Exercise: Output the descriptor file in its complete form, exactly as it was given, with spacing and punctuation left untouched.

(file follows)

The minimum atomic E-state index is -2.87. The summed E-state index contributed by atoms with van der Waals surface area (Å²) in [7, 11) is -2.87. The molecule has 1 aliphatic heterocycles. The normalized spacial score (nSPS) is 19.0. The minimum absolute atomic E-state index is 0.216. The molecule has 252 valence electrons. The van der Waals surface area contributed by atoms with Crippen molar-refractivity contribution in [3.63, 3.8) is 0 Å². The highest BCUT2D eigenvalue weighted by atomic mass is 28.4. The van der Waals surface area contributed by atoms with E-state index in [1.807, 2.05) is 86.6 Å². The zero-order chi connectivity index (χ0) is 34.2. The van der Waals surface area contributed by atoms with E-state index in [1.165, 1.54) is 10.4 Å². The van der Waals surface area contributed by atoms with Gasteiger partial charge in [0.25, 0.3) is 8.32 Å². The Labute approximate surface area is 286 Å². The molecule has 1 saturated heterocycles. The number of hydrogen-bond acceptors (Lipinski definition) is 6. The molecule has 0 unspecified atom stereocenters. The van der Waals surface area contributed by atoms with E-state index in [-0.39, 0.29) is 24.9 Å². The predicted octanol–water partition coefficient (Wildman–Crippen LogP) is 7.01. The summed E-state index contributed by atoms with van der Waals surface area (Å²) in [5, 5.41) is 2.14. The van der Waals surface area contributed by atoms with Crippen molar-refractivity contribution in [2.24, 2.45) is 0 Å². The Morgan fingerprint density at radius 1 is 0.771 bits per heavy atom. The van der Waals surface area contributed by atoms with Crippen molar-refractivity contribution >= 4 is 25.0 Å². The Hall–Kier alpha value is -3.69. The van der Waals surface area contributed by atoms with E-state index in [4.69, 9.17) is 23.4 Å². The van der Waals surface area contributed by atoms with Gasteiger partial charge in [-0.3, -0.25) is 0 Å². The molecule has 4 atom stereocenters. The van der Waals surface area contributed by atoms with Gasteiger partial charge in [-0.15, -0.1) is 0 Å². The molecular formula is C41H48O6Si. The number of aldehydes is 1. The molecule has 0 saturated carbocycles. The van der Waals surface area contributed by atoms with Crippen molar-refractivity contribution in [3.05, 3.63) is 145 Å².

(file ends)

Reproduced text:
The minimum atomic E-state index is -2.87. The summed E-state index contributed by atoms with van der Waals surface area (Å²) in [7, 11) is -2.87. The molecule has 1 aliphatic heterocycles. The normalized spacial score (nSPS) is 19.0. The minimum absolute atomic E-state index is 0.216. The molecule has 252 valence electrons. The van der Waals surface area contributed by atoms with Crippen molar-refractivity contribution in [3.63, 3.8) is 0 Å². The highest BCUT2D eigenvalue weighted by atomic mass is 28.4. The van der Waals surface area contributed by atoms with E-state index in [1.807, 2.05) is 86.6 Å². The zero-order chi connectivity index (χ0) is 34.2. The van der Waals surface area contributed by atoms with E-state index in [1.165, 1.54) is 10.4 Å². The van der Waals surface area contributed by atoms with Gasteiger partial charge in [0.25, 0.3) is 8.32 Å². The Labute approximate surface area is 286 Å². The molecule has 1 saturated heterocycles. The number of hydrogen-bond acceptors (Lipinski definition) is 6. The molecule has 0 unspecified atom stereocenters. The van der Waals surface area contributed by atoms with E-state index in [-0.39, 0.29) is 24.9 Å². The predicted octanol–water partition coefficient (Wildman–Crippen LogP) is 7.01. The summed E-state index contributed by atoms with van der Waals surface area (Å²) in [5, 5.41) is 2.14. The van der Waals surface area contributed by atoms with Crippen molar-refractivity contribution in [2.24, 2.45) is 0 Å². The Morgan fingerprint density at radius 1 is 0.771 bits per heavy atom. The van der Waals surface area contributed by atoms with Crippen molar-refractivity contribution >= 4 is 25.0 Å². The Hall–Kier alpha value is -3.69. The van der Waals surface area contributed by atoms with E-state index in [4.69, 9.17) is 23.4 Å². The van der Waals surface area contributed by atoms with Gasteiger partial charge in [-0.3, -0.25) is 0 Å². The molecule has 4 atom stereocenters. The van der Waals surface area contributed by atoms with Gasteiger partial charge in [-0.15, -0.1) is 0 Å². The molecular formula is C41H48O6Si. The number of aldehydes is 1. The molecule has 0 saturated carbocycles. The van der Waals surface area contributed by atoms with Crippen molar-refractivity contribution in [3.05, 3.63) is 145 Å².